Measuring Daily Compliance With Physical Activity Tracking In Ambulatory Surgery Patients: Comparative Analysis Of Five Compliance Criteria


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Background: Physical activity trackers such as the Fitbit can allow clinicians to monitor the recovery of their patients following surgery. An important issue when analyzing activity tracker data is to determine patients' daily compliance with wearing their assigned device, using an appropriate criterion to determine a valid day of wear. However, it is currently unclear as to how different criteria can affect the reported compliance of patients recovering from ambulatory surgery. Investigating this issue can help to inform the use of activity data by revealing factors that may impact compliance calculations.Objective: This study aimed to understand how using different criteria can affect the reported compliance with activity tracking in ambulatory surgery patients. It also aimed to investigate factors that explain variation between the outcomes of different compliance criteria.Methods: A total of 62 patients who were scheduled to undergo total knee arthroplasty (TKA, ie, knee replacement) volunteered to wear a commercial Fitbit Zip activity tracker over an 8-week perioperative period. Patients were asked to wear the Fitbit Zip daily, beginning 2 weeks prior to their surgery and ending 6 weeks after surgery. Of the 62 patients who enrolled in the study, 20 provided Fitbit data and underwent successful surgery. The Fitbit data were analyzed using 5 different daily compliance criteria, which consider patients as compliant with daily tracking if they either register >0 steps in a day, register >500 steps in a day, register at least one step in 10 different hours of the day, register >0 steps in 3 distinct time windows, or register >0 steps in 3 out of 4 six-hour time windows. The criteria were compared in terms of compliance outcomes produced for each patient. Data were explored using heatmaps and line graphs. Linear mixed models were used to identify factors that lead to variation between compliance outcomes across the sample.Results: The 5 compliance criteria produce different outcomes when applied to the patients' data, with an average 24% difference in reported compliance between the most lenient and strictest criteria. However, the extent to which each patient's reported compliance was impacted by different criteria was not uniform. Some individuals were relatively unaffected, whereas others varied by up to 72%. Wearing the activity tracker as a clip-on device, rather than on the wrist, was associated with greater differences between compliance outcomes at the individual level (P=.004, r=.616). This effect was statistically significant (P<.001) in the first 2 weeks after surgery. There was also a small but significant main effect of age on compliance in the first 2 weeks after surgery (P=.040). Gender and BMI were not associated with differences in individual compliance outcomes. Finally, the analysis revealed that surgery has an impact on patients' compliance, with noticeable reductions in activity following surgery. These reductions affect compliance calculations by discarding greater amounts of data under strict criteria.Conclusions: This study suggests that different compliance criteria cannot be used interchangeably to analyze activity data provided by TKA patients. Surgery leads to a temporary reduction in patients' mobility, which affects their reported compliance when strict thresholds are used. Reductions in mobility suggest that the use of lenient compliance criteria, such as >0 steps or windowed approaches, can avoid unnecessary data exclusion over the perioperative period. Encouraging patients to wear the device at their wrist may improve data quality by increasing the likelihood of patients wearing their tracker and ensuring that activity is registered in the 2 weeks after surgery.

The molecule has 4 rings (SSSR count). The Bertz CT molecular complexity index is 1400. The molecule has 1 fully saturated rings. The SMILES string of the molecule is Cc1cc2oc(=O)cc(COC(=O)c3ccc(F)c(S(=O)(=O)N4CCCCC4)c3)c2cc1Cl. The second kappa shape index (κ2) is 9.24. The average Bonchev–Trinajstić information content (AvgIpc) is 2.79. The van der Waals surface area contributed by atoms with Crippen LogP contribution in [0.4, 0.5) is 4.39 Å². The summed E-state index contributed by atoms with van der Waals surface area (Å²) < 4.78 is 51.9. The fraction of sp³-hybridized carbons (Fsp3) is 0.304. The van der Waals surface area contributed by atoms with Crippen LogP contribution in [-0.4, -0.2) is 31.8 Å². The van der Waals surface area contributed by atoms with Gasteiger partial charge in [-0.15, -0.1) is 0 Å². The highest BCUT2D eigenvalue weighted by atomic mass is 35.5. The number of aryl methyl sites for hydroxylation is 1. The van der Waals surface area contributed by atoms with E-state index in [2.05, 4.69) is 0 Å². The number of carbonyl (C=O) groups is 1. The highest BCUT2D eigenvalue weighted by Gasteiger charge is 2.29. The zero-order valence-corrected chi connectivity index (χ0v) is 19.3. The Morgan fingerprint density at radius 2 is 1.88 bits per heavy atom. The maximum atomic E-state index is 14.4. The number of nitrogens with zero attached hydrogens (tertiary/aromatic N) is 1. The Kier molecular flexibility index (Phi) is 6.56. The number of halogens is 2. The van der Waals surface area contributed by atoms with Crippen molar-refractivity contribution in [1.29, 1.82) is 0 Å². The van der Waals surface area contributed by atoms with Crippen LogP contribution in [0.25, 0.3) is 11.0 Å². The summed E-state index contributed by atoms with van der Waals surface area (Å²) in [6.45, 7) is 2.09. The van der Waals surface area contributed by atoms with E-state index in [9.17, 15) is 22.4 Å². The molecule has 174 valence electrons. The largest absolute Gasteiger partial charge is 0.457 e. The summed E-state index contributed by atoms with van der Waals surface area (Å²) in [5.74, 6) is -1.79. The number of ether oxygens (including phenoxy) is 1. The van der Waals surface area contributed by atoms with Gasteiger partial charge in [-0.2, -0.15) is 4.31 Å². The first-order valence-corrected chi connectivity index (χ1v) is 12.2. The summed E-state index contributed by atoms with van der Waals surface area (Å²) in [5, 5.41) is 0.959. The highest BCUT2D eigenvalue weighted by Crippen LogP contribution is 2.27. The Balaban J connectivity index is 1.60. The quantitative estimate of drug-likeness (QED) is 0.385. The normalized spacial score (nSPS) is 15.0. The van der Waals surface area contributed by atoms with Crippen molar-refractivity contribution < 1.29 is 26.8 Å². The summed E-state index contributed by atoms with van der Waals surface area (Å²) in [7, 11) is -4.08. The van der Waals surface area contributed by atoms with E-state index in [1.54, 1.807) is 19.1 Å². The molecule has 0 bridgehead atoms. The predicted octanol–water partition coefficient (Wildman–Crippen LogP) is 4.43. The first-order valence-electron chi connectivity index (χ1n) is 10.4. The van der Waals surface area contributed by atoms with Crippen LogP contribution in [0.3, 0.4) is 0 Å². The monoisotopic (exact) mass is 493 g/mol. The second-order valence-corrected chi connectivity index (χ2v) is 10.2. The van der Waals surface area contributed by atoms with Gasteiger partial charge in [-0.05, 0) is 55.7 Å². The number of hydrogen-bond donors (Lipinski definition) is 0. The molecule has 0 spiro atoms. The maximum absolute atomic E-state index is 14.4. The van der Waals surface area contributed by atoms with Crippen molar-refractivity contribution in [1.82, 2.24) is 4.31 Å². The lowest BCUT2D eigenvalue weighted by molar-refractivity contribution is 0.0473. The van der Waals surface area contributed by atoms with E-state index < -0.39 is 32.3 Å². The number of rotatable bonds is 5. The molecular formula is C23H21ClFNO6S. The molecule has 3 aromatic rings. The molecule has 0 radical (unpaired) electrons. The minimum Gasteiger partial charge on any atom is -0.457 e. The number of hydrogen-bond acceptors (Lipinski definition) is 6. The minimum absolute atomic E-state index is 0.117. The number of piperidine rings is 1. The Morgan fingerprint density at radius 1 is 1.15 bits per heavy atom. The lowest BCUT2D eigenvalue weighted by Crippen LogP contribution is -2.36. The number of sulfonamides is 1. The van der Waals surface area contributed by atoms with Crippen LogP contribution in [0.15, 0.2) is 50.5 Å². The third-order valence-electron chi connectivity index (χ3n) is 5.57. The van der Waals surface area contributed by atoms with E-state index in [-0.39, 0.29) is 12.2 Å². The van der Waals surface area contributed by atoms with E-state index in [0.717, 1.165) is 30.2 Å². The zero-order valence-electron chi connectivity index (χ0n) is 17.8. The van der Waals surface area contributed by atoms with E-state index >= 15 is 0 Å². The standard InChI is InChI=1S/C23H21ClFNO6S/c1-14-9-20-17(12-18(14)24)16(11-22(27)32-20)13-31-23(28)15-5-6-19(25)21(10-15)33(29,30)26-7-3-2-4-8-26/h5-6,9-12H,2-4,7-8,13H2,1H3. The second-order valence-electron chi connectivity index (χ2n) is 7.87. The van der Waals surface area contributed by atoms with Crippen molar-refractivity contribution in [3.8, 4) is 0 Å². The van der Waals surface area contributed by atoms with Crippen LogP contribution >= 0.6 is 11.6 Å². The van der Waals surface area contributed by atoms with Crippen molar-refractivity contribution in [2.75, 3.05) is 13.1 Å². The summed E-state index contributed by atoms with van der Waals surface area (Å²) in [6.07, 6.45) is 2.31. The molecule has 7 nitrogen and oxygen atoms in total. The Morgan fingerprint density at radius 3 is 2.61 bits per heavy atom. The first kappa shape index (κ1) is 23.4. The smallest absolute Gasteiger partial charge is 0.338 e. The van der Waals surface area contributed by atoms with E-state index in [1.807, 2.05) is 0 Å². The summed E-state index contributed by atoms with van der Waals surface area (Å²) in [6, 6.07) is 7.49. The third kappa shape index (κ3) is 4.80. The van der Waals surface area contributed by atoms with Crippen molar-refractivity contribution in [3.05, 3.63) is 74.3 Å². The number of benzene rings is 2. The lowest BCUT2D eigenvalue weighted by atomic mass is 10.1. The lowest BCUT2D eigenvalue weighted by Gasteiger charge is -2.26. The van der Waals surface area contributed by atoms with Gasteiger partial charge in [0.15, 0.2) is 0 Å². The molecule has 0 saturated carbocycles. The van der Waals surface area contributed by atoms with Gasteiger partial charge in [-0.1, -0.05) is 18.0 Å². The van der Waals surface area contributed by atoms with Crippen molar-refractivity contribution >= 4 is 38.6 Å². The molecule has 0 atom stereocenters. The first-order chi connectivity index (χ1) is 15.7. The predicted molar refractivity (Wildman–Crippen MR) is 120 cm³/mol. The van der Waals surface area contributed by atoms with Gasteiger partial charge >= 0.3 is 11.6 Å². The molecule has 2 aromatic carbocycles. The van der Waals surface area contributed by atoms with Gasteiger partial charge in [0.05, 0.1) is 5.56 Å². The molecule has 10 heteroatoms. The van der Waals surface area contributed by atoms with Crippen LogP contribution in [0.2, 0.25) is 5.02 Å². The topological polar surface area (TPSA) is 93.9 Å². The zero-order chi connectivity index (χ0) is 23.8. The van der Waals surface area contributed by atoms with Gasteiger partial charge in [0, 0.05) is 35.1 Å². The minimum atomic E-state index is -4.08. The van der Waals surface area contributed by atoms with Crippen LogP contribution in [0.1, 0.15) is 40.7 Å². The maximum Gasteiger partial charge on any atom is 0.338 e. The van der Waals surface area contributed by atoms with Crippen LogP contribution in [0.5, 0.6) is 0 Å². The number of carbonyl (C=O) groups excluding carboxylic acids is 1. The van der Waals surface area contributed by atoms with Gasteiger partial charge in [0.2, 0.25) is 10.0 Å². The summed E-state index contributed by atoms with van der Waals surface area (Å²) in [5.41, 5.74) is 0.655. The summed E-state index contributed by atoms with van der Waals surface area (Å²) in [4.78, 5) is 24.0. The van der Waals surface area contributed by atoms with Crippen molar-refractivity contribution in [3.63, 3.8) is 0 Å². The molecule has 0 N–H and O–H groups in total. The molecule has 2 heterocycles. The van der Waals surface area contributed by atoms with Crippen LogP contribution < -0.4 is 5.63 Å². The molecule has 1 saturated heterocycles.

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Key words
activity tracking, adherence, compliance, surgery, total knee arthroplasty
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